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Giro d'Italia: Riesebeek rues missing the chance of a lifetime

Oscar Riesebeek (Alpecin-Fenix) in the final of stage 15 with eventual winner Victor Campenaerts (Qhubeka Assos)
Oscar Riesebeek (Alpecin-Fenix) in the final of stage 15 with eventual winner Victor Campenaerts (Qhubeka Assos) (Image credit: Getty Images Sport)

Alpecin-Fenix rider Oscar Riesebeek rued that he had missed the chance of a lifetime after being outsprinted by Qhubeka Assos' Victor Campenaerts in the final of stage 15 of the Giro d'Italia on Sunday.

The Dutchman was the only man to stick with the UCI World Hour Record holder as the pair got away from the rest of the early breakaway in the final hills of the 147-kilometre stage set in and around the eastern border with Slovenia.

Campenaerts looked stronger on the last, rain-soaked rise before the finish, getting a gap before Riesebeek made his way back in time for the sprint on the cobbled road in Gorizia. Riesebeek went first, seeking a second stage win to add to teammate Tim Merlier's stage 2 victory, but was unable to outpace Campenaerts to the line.

"I think it was a once in a lifetime opportunity," he reflected in the immediate aftermath of his defeat.

"I just made a mistake. Of course, he was also really strong. It's hard after 15 days to say something good about it. At the moment I'm really disappointed."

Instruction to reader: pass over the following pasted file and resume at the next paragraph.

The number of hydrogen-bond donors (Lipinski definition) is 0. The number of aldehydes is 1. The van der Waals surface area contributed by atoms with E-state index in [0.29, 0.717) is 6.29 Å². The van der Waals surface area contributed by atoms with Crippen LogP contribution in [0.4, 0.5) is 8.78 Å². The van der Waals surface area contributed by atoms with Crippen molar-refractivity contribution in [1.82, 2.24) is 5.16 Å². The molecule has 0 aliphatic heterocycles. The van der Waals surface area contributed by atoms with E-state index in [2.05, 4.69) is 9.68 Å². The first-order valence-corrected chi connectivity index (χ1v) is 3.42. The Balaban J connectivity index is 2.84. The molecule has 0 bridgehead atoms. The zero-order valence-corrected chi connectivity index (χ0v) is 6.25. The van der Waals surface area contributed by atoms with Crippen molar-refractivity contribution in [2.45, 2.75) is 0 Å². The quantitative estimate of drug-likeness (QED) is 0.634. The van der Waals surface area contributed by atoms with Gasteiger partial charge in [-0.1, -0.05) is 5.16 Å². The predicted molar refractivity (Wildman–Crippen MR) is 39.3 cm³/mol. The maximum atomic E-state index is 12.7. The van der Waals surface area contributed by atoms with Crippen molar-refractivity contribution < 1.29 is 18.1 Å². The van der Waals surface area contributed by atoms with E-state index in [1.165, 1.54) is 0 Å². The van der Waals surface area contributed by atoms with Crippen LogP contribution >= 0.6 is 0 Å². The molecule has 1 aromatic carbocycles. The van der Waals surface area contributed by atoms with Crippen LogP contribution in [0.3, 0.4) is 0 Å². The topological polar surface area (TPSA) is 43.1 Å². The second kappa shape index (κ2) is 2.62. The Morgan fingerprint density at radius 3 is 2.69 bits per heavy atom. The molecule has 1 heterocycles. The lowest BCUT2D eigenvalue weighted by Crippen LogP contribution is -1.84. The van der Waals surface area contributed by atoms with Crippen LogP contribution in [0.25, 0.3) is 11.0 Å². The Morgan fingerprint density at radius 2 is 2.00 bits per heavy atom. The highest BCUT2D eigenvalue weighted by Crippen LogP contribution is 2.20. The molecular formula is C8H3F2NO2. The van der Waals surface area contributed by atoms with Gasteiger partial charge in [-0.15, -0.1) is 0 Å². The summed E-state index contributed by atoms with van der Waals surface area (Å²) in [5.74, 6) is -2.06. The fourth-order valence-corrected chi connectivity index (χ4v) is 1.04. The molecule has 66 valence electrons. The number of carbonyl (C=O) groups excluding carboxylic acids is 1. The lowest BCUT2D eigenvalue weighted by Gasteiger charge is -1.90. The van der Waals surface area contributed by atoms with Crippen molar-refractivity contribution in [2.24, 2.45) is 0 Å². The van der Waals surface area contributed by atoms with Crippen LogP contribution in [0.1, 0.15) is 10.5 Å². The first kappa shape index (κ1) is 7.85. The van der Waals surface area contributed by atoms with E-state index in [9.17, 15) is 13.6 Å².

Riesebeek, 28, turned pro with Roompot back in 2017 and joined Alpecin-Fenix last season but only has last year's 2.2-ranked Tour Bitwa Warszawska on his palmarès thus far. This evening, a second place at his debut Grand Tour will be filed alongside a runner-up spot at the 2018 Druivenkoers-Overijse.

The latter part of the stage was marked by heavy rain as the riders tackled the Gornje Cerovo fourth-category hill just across the border in Slovenia. 

Riesebeek said it was a dangerous finale as he and Campenaerts rode away from Dario Cataldo (Movistar), Bauke Mollema (Trek-Segafredo), Nikias Arndt (Team DSM), and the remainder of the break, but his mind clearly lingered on the events of the closing metres.

"It was really slippery the last 10 kilometres. It was unbelievable. We took some risks, but I tried to stay in the wheel and come back in the last kilometre.

"Then I tried to sprint from his wheel. I must've gone too quickly back on the saddle, then Campenaerts came, and I can't say anything about it anymore."